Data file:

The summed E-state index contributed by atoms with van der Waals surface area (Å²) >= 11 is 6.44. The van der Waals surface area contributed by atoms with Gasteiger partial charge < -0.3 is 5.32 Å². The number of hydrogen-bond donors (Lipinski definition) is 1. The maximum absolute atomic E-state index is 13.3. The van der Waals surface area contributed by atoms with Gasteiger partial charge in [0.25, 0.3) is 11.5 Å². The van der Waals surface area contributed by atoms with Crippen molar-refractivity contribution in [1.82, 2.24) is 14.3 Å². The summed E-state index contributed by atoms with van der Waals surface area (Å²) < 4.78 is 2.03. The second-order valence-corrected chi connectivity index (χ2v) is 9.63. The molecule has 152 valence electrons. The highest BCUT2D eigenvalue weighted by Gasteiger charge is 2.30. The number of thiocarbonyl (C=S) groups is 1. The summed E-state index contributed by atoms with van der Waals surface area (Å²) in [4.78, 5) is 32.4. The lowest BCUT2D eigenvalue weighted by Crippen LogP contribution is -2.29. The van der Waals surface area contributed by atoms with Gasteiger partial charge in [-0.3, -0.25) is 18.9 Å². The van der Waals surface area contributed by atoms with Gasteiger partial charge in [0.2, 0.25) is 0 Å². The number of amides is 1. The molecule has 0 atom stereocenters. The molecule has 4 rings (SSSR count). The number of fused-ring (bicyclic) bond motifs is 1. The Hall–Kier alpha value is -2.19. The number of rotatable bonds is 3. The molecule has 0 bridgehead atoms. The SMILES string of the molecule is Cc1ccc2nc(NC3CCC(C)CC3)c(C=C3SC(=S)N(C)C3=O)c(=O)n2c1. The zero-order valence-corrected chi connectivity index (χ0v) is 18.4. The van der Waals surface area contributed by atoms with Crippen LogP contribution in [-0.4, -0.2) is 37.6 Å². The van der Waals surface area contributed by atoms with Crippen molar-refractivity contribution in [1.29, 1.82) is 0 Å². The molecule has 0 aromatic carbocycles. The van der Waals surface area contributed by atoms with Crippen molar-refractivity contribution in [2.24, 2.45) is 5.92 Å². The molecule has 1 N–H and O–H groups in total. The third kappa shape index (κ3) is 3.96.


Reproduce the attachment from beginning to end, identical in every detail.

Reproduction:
The summed E-state index contributed by atoms with van der Waals surface area (Å²) >= 11 is 6.44. The van der Waals surface area contributed by atoms with Gasteiger partial charge < -0.3 is 5.32 Å². The number of hydrogen-bond donors (Lipinski definition) is 1. The maximum absolute atomic E-state index is 13.3. The van der Waals surface area contributed by atoms with Gasteiger partial charge in [0.25, 0.3) is 11.5 Å². The van der Waals surface area contributed by atoms with Crippen molar-refractivity contribution in [1.82, 2.24) is 14.3 Å². The summed E-state index contributed by atoms with van der Waals surface area (Å²) < 4.78 is 2.03. The second-order valence-corrected chi connectivity index (χ2v) is 9.63. The molecule has 152 valence electrons. The highest BCUT2D eigenvalue weighted by Gasteiger charge is 2.30. The number of thiocarbonyl (C=S) groups is 1. The summed E-state index contributed by atoms with van der Waals surface area (Å²) in [4.78, 5) is 32.4. The lowest BCUT2D eigenvalue weighted by Crippen LogP contribution is -2.29. The van der Waals surface area contributed by atoms with Gasteiger partial charge in [-0.3, -0.25) is 18.9 Å². The van der Waals surface area contributed by atoms with Gasteiger partial charge in [0.2, 0.25) is 0 Å². The number of amides is 1. The molecule has 0 atom stereocenters. The molecule has 4 rings (SSSR count). The number of fused-ring (bicyclic) bond motifs is 1. The Hall–Kier alpha value is -2.19. The number of rotatable bonds is 3. The molecule has 0 bridgehead atoms. The SMILES string of the molecule is Cc1ccc2nc(NC3CCC(C)CC3)c(C=C3SC(=S)N(C)C3=O)c(=O)n2c1. The zero-order valence-corrected chi connectivity index (χ0v) is 18.4. The van der Waals surface area contributed by atoms with Crippen LogP contribution in [-0.4, -0.2) is 37.6 Å². The van der Waals surface area contributed by atoms with Crippen molar-refractivity contribution in [1.29, 1.82) is 0 Å². The molecule has 0 aromatic carbocycles. The van der Waals surface area contributed by atoms with Crippen molar-refractivity contribution in [2.24, 2.45) is 5.92 Å². The molecule has 1 N–H and O–H groups in total. The third kappa shape index (κ3) is 3.96.